I was thinking of doing some other Paducah Geep, but I don’t know. There is a place that currently sells resin cast chop nose GP7 and GP9 shells
http://www.bigdawgoriginals.com/collections/n-scale-shells?page=1

Yes! B36-7 in N, Seaboard System and CSX

B36-7 Seaboard System N ScaleAtlas is finally putting out the N scale B36-7 in Seaboard System and CSX paint. Now I can model a Seaboard System Juice Train. However, there still aren’t any truly accurate Tropicana Reefers available. But I’m glad to finally see the B36-7. Now Atlas just needs to change one piece on the U23B to make U36B models and I’ll have the main models I’ve long wanted.

Dmc-12 DeLorean N Scale 1:160 and HO 1:87 Back to the Future

DMC-12 DeLorean N ScaleI took a stab at making an N scale vehicle available. I’ve started with a Dmc-12 DeLorean. If shapeways ever starts offering a clear material that I could use to model window glass, I’ll start making a lot of vehicles. In the meantime though, I’m using my own printed decals as windows for the DeLorean. I printed the decals for my own DeLorean on MicroMark clear laser decal paper using my color laser printer. I cut close around the decals leaving just a sliver of the clear decal film around the edges. Get the printable files here for your version of the model: DeLorean decals N Back to the Future DeLorean decals N Back to the Future DeLorean decals HO DeLorean decals HO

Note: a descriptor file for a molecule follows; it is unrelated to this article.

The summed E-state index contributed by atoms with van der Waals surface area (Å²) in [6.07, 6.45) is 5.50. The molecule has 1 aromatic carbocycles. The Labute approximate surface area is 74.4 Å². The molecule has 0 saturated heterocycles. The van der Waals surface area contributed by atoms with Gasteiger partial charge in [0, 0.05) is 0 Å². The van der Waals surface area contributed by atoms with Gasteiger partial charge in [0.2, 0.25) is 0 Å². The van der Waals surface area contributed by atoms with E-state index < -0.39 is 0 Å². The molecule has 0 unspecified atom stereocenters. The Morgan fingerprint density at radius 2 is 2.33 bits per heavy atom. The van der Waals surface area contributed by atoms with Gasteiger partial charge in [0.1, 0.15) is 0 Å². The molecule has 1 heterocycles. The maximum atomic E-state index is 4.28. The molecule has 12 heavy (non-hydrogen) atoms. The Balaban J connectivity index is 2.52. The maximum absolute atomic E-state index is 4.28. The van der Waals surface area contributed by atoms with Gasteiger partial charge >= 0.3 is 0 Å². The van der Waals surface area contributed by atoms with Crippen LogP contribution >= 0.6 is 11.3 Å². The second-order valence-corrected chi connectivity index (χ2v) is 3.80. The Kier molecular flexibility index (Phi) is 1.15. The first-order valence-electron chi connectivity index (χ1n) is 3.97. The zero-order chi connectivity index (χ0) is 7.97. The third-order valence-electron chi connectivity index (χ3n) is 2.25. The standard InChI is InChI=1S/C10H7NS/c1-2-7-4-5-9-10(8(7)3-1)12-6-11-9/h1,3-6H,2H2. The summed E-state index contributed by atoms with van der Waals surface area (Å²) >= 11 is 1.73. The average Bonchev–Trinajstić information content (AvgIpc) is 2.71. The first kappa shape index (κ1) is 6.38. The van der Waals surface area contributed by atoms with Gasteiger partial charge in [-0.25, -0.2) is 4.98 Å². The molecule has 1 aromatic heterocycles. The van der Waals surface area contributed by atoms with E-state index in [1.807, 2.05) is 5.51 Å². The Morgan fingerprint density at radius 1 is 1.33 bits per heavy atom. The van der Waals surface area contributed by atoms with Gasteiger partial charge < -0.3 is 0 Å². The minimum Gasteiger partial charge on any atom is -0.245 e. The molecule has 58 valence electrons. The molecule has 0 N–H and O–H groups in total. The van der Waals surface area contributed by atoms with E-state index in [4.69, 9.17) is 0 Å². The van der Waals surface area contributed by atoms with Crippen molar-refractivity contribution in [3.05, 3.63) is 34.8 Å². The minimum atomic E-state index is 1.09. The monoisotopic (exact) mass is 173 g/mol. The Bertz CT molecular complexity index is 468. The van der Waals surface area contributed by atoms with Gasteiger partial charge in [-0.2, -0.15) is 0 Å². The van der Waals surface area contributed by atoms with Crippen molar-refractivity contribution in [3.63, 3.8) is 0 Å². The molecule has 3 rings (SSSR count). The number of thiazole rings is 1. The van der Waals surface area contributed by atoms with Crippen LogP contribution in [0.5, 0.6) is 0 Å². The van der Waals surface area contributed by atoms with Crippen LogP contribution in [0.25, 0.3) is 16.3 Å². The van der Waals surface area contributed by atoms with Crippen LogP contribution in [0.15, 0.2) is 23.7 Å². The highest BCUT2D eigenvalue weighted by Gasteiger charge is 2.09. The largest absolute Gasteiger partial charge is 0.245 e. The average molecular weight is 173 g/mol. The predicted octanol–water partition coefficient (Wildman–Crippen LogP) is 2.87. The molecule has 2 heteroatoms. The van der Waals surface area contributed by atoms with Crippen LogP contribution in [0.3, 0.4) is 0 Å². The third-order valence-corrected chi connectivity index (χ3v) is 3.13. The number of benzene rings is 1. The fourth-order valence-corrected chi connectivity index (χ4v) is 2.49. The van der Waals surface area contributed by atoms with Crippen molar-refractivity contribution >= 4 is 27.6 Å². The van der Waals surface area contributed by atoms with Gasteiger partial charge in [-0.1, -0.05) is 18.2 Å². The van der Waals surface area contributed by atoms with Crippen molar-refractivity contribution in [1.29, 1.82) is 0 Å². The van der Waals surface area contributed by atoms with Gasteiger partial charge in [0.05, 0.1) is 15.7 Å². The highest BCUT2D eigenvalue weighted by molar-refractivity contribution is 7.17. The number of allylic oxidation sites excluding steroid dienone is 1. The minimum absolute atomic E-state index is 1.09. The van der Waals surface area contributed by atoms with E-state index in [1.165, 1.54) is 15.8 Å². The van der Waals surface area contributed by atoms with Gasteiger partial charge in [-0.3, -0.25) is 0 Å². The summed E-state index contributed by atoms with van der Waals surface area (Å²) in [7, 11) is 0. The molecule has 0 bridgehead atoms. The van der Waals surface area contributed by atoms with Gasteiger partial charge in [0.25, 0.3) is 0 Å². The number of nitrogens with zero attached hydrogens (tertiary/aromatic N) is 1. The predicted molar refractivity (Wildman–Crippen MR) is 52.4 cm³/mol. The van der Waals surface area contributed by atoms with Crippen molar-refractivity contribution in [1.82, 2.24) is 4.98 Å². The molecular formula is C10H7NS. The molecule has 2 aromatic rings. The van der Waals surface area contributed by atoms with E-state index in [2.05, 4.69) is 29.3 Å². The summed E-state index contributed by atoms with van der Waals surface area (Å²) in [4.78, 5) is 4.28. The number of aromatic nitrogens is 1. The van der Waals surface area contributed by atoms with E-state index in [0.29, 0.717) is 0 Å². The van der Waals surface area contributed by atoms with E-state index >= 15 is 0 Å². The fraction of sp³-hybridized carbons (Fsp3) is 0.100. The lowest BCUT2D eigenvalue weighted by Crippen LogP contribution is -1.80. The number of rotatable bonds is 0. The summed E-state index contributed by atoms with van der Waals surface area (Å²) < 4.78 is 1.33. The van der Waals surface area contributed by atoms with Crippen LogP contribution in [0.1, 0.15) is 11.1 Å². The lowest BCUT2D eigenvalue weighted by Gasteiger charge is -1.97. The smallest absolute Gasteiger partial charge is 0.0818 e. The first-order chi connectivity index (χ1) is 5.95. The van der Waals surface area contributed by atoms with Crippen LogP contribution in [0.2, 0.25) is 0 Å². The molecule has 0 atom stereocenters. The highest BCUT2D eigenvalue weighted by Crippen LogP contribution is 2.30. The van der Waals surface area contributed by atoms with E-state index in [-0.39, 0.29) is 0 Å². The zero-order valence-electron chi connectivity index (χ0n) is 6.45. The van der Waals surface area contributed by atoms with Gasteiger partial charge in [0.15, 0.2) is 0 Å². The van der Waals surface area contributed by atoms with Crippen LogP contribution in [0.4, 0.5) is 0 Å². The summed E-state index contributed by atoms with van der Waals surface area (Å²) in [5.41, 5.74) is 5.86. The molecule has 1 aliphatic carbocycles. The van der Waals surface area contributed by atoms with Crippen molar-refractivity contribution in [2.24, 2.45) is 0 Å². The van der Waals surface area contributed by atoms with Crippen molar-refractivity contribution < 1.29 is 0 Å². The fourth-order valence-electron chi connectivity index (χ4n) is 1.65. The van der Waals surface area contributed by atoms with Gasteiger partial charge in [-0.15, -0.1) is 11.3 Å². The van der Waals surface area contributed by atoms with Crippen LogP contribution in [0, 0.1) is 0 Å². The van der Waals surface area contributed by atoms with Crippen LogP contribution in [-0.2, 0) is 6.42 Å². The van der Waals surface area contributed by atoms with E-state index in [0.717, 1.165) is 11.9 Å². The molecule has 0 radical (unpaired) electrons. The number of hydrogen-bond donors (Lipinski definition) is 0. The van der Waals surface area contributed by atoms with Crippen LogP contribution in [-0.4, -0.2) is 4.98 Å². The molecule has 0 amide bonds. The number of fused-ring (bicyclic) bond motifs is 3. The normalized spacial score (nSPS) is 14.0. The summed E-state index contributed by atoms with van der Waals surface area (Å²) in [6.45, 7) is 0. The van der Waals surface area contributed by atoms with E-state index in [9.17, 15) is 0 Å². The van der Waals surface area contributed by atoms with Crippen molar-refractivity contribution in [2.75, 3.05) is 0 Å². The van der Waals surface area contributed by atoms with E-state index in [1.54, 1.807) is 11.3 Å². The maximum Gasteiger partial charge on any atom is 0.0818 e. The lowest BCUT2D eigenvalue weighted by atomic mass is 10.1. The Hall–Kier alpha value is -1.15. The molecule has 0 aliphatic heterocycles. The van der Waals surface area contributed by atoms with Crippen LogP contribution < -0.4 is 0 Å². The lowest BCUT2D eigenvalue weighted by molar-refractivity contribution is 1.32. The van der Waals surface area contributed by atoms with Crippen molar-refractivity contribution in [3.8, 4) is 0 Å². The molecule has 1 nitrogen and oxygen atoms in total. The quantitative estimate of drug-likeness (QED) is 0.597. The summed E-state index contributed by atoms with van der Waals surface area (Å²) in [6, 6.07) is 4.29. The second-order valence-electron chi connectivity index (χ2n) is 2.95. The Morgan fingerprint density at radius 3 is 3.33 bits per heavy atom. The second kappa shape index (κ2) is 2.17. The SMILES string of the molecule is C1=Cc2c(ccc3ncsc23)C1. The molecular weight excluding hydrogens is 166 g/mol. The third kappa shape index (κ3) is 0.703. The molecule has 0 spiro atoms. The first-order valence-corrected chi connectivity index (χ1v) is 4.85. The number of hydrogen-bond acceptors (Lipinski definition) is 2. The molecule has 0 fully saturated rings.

Buy the N DeLorean model here.
And the Back to the Future N version here.
And the Back to the Future HO version here.
And Dmc-12 DeLorean HO Scale 1:87

M-5 Caboose N Scale Now Available

m5 n

The M-5 Caboose is now available in N Scale from Shapeways.